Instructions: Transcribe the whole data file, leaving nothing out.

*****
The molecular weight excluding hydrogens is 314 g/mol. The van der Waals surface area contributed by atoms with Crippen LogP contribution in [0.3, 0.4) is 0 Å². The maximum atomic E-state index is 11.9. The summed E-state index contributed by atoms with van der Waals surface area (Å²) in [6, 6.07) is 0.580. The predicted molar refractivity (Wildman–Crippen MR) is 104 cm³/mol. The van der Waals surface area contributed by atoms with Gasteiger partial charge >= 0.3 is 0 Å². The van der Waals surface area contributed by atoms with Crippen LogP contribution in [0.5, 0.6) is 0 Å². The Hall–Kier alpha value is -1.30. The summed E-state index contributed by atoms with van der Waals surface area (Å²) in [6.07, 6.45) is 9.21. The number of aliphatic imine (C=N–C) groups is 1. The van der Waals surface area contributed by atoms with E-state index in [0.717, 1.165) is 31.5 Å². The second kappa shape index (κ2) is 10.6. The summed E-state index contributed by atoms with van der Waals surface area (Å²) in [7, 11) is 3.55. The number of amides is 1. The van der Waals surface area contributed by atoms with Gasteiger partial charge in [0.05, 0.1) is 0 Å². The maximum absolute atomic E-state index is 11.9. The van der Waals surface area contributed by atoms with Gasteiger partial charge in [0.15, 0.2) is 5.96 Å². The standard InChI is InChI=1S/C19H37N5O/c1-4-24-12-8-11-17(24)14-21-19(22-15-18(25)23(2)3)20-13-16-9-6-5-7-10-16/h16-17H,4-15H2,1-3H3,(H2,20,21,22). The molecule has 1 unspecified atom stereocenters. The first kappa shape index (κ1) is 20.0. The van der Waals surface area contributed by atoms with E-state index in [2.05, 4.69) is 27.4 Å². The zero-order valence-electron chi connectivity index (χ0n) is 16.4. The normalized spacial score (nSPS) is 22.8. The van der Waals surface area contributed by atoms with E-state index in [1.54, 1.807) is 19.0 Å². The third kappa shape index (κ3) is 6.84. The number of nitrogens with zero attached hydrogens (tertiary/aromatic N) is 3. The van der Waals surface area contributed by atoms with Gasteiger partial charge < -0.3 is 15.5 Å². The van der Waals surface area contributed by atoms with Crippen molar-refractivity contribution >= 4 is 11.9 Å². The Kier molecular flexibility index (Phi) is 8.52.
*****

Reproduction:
The molecular weight excluding hydrogens is 314 g/mol. The van der Waals surface area contributed by atoms with Crippen LogP contribution in [0.3, 0.4) is 0 Å². The maximum atomic E-state index is 11.9. The summed E-state index contributed by atoms with van der Waals surface area (Å²) in [6, 6.07) is 0.580. The predicted molar refractivity (Wildman–Crippen MR) is 104 cm³/mol. The van der Waals surface area contributed by atoms with Gasteiger partial charge >= 0.3 is 0 Å². The van der Waals surface area contributed by atoms with Crippen LogP contribution in [0.5, 0.6) is 0 Å². The Hall–Kier alpha value is -1.30. The summed E-state index contributed by atoms with van der Waals surface area (Å²) in [6.07, 6.45) is 9.21. The number of aliphatic imine (C=N–C) groups is 1. The van der Waals surface area contributed by atoms with E-state index in [0.717, 1.165) is 31.5 Å². The second kappa shape index (κ2) is 10.6. The summed E-state index contributed by atoms with van der Waals surface area (Å²) in [7, 11) is 3.55. The number of amides is 1. The van der Waals surface area contributed by atoms with Gasteiger partial charge in [0.05, 0.1) is 0 Å². The maximum absolute atomic E-state index is 11.9. The van der Waals surface area contributed by atoms with Gasteiger partial charge in [0.15, 0.2) is 5.96 Å². The standard InChI is InChI=1S/C19H37N5O/c1-4-24-12-8-11-17(24)14-21-19(22-15-18(25)23(2)3)20-13-16-9-6-5-7-10-16/h16-17H,4-15H2,1-3H3,(H2,20,21,22). The molecule has 1 unspecified atom stereocenters. The first kappa shape index (κ1) is 20.0. The van der Waals surface area contributed by atoms with E-state index in [2.05, 4.69) is 27.4 Å². The zero-order valence-electron chi connectivity index (χ0n) is 16.4. The normalized spacial score (nSPS) is 22.8. The van der Waals surface area contributed by atoms with E-state index in [1.54, 1.807) is 19.0 Å². The third kappa shape index (κ3) is 6.84. The number of nitrogens with zero attached hydrogens (tertiary/aromatic N) is 3. The van der Waals surface area contributed by atoms with Gasteiger partial charge < -0.3 is 15.5 Å². The van der Waals surface area contributed by atoms with Crippen molar-refractivity contribution >= 4 is 11.9 Å². The Kier molecular flexibility index (Phi) is 8.52.